Large swathes of the US may have turned against the president at the midterm polls, but for author Curtis Sittenfeld the thrill has not worn off.
Two years after voting for Barack Obama, I’m just as exhilarated as Oprah Winfrey was in Grant Park on 4 November 2008. You might say, to borrow the accusation frequently levelled at the media then, that I’ve remained in the tank for him. The only problem is I seem to be in the tank by myself. I’m surprised that so many people have turned against the president. Obviously, if you’ve lost your job, life is tough, but did voters really believe the country was going to quickly and dramatically reverse course once he was elected?
So Obama is an imperfect president – who wouldn’t be? During the almost two years he has been in office, I don’t think he’s made any major missteps: the economic stimulus package might not have been perfect, but it prevented something bad from being even worse. Healthcare reform will offer better coverage – or coverage, period – to millions of Americans. The American Recovery and Reinvestment Act is providing billions of dollars to improve education and infrastructure. And, hell, I have no idea what Obama could have done differently with the oil spill, with the possible exception of not succumbing to political pressure by making Sasha go swimming with him off the coast of Florida.
How quickly we forget! After an excruciating eight years of George Bush, the thrill still hasn’t worn off of once again having an intellectually nimble president, not to mention one who doesn’t pride himself on going with his gut when it comes to foreign policy. Whenever I watched Bush speak extemporaneously, I’d feel alternately embarrassed by and for him. And whenever I interacted with someone from another country, I’d feel compelled to mention that I hadn’t voted for Bush. But when I see Obama on television, I’m unfailingly struck by his intelligence and charisma, by his easygoing humour, by the magnificence of his megawatt smile.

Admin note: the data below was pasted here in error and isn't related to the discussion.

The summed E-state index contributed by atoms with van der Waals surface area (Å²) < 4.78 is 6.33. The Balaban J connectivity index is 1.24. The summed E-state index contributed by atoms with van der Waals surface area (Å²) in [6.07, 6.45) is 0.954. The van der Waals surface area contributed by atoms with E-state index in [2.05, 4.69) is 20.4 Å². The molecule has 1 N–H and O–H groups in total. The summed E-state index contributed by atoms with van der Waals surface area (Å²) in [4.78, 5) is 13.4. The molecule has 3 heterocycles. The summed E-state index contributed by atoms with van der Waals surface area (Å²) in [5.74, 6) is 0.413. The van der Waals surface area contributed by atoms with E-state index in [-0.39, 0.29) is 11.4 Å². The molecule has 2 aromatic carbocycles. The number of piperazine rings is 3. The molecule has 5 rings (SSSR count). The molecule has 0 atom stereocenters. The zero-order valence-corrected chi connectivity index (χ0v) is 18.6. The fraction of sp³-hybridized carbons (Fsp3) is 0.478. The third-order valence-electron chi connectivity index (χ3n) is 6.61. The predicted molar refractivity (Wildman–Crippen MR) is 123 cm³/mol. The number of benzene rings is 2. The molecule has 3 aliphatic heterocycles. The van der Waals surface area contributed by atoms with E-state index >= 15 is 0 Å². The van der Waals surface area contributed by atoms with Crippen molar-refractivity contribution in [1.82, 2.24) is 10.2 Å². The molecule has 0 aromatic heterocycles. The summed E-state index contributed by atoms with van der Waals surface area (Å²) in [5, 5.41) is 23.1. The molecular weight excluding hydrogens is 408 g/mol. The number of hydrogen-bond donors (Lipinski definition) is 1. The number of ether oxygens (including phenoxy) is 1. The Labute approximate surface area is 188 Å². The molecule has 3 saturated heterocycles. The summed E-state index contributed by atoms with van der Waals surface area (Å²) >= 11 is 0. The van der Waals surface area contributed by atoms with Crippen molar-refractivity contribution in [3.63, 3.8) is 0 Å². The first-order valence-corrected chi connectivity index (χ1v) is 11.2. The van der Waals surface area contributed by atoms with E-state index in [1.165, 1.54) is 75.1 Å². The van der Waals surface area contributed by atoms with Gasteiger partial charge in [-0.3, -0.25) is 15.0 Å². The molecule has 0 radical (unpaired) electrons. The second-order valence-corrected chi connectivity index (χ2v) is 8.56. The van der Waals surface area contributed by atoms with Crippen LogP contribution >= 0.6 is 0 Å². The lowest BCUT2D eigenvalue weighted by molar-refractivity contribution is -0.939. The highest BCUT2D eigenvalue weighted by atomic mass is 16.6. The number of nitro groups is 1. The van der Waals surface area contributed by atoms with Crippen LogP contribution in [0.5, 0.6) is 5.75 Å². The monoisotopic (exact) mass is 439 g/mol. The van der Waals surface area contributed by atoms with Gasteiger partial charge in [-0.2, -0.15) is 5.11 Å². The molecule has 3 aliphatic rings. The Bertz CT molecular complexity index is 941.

At this point, I love Obama so much that I recently thought if it were 1961, I’d probably display a bust of him in my living room. Then I realised I’m already displaying the 2010 equivalent: on my living room wall, I have a framed version of that famous November 2008 New Yorker cover of the O moon over the Lincoln Memorial. Meanwhile, on my desk, I keep a photo I first saw on the Huffington Post in May 2009 of Obama in the Oval Office, bending over so a little African-American boy could rub his head. The boy, it turns out, was the child of a White House staffer, and the reason Obama was bending was, according to the caption in the White House’s Flickr account, “The youngster wanted to see if the President’s haircut felt like his own.”
I don’t care if it’s good PR – the picture still practically brings tears to my eyes. It reminds me of the sense of excitement and possibility I felt in November 2008, as if in electing Obama, we Americans were acting as our best, smartest, least racist selves, as if there really was change we could believe in. And, OK, so it’s been a long two years since then, and for a lot of people it’s been an undeniably hard two years. But I’m just not convinced that’s Obama’s fault.
• An extended version of this article was published on Slate © Slate/New York Times